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Selecting Parts for AM

July 28, 2019

Filed under: 3D printing,additive manufacturing — Terry Wohlers @ 16:26

Note: Ray Huff, associate engineer at Wohlers Associates, authored the following.

Adopting additive manufacturing (AM) for serial production is one of the biggest and most interesting recent trends in industry. Many companies want to know the secret of how to choose parts that are a good fit. Selecting the right parts is very specific to the process, material, product, and market, yet some overarching guidelines help in the process. For an in-depth discussion of these guidelines, and a handful of recent industry success stories, see our article titled DfAM insight: How to choose candidate products for AM production applications in Metal AM magazine.

Knowing the hallmarks of the AM process is key to succeeding in production. Low part quantities can be an easy win for small-batch production. As material and operating costs are driven downward, AM is expanding to larger production quantities. In a recent visit to Avid Product Development of Loveland, Colorado, I saw parts being produced on two HP Jet Fusion 4210 machines to fill an order of 100,000 pieces. Such quantities were unheard of in AM a few years ago. Parts produced in this volume are generally a few cubic inches or less. Their complex shape and features make them difficult to injection mold or process using another method.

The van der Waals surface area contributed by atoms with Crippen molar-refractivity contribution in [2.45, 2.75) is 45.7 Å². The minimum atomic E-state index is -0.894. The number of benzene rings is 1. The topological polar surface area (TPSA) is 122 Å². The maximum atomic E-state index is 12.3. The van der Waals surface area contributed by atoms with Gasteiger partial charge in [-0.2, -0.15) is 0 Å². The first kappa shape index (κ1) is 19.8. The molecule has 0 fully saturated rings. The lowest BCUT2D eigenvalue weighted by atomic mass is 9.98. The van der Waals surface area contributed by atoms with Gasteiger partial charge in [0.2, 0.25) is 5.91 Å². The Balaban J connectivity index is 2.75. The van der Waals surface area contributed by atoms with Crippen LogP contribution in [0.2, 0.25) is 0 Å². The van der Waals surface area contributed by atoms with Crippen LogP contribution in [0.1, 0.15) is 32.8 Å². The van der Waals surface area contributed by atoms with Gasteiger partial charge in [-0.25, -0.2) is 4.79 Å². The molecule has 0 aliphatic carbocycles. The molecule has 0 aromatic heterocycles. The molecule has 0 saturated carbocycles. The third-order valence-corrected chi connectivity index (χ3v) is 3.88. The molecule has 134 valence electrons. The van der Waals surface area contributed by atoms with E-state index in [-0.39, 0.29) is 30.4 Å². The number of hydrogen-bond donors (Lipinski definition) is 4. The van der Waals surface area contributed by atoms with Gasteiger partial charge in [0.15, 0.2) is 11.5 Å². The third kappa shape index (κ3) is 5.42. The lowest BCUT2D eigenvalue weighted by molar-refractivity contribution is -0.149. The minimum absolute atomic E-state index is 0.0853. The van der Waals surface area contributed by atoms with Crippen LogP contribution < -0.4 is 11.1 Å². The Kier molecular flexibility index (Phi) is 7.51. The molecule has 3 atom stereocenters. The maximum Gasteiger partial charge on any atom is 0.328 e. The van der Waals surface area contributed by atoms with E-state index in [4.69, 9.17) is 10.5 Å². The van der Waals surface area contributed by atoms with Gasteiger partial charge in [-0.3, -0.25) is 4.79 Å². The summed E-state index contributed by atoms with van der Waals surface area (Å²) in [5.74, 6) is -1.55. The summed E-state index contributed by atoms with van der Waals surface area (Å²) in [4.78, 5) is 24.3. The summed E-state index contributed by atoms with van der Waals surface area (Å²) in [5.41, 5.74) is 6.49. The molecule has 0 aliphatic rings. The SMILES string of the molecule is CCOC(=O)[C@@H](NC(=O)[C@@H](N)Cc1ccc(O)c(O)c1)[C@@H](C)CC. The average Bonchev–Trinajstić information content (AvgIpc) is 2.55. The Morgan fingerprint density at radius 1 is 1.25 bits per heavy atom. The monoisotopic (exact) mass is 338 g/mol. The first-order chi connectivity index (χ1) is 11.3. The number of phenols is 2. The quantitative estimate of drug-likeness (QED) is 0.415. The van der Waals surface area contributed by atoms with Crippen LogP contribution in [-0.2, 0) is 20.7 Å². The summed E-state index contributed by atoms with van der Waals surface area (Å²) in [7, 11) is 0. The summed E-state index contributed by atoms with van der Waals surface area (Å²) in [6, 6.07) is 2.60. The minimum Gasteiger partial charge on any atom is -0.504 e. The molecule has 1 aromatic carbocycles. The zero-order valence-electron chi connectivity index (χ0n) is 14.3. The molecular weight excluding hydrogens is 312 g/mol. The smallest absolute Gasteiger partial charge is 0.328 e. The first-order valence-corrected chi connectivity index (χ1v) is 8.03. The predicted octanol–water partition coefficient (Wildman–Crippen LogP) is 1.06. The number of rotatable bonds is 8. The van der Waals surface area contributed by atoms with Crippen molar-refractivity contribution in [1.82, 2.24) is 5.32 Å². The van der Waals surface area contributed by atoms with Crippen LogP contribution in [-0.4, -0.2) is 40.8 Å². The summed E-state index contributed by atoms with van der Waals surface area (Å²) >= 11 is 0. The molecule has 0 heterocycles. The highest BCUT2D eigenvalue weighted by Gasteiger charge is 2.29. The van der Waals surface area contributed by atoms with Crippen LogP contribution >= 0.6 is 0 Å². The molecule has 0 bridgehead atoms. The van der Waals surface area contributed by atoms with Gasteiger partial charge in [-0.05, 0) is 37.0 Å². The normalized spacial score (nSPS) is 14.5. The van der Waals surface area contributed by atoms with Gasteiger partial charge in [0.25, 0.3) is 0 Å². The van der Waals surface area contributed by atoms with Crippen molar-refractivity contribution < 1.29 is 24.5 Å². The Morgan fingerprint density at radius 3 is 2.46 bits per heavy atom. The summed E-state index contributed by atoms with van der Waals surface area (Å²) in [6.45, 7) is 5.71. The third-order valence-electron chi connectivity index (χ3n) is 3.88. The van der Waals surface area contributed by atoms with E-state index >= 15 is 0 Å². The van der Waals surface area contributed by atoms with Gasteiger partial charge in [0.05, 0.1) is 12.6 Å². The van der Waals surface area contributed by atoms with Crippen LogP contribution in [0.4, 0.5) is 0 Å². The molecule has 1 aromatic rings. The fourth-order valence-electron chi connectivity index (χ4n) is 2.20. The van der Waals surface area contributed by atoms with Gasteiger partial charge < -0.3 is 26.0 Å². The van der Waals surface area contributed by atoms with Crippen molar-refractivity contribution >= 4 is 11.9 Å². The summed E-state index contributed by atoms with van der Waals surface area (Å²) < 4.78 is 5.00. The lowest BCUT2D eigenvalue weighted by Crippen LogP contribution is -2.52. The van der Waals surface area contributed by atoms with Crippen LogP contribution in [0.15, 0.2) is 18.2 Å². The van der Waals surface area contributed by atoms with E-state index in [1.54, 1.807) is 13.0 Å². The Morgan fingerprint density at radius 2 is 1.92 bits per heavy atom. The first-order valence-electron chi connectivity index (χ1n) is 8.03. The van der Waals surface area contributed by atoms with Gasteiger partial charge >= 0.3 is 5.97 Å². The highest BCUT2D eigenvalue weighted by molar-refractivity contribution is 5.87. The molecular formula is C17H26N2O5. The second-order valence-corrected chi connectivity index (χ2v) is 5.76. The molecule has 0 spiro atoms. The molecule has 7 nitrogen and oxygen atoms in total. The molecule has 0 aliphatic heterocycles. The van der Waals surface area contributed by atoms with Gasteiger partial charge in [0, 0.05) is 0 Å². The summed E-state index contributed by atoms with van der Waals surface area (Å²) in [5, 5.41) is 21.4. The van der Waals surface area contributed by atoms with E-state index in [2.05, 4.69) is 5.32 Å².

Mechanical and functional requirements must be satisfied with the relatively narrow selection of materials available for AM. If new designs can reduce tooling, part numbers, assembly, and material costs, AM can become an excellent alternative to conventional manufacturing. Saving material, alone, can help make the business case for a high-cost titanium alloy, for example.

AM provides the opportunity to deliver parts quickly, although some regulatory requirements can slow things significantly. In heavily regulated markets such as aerospace, experience at certifying parts for AM is key. GE has been active at this longer than most, and it has put more than 500 different parts into production with AM, according to a recent conversation I had with Mohammad Ehteshami, former CEO of GE Additive. Other companies are working hard to keep pace. Honeywell has set a goal to have 250 parts in production by AM before the end of this year. To meet this goal, choosing the best parts for AM is crucial.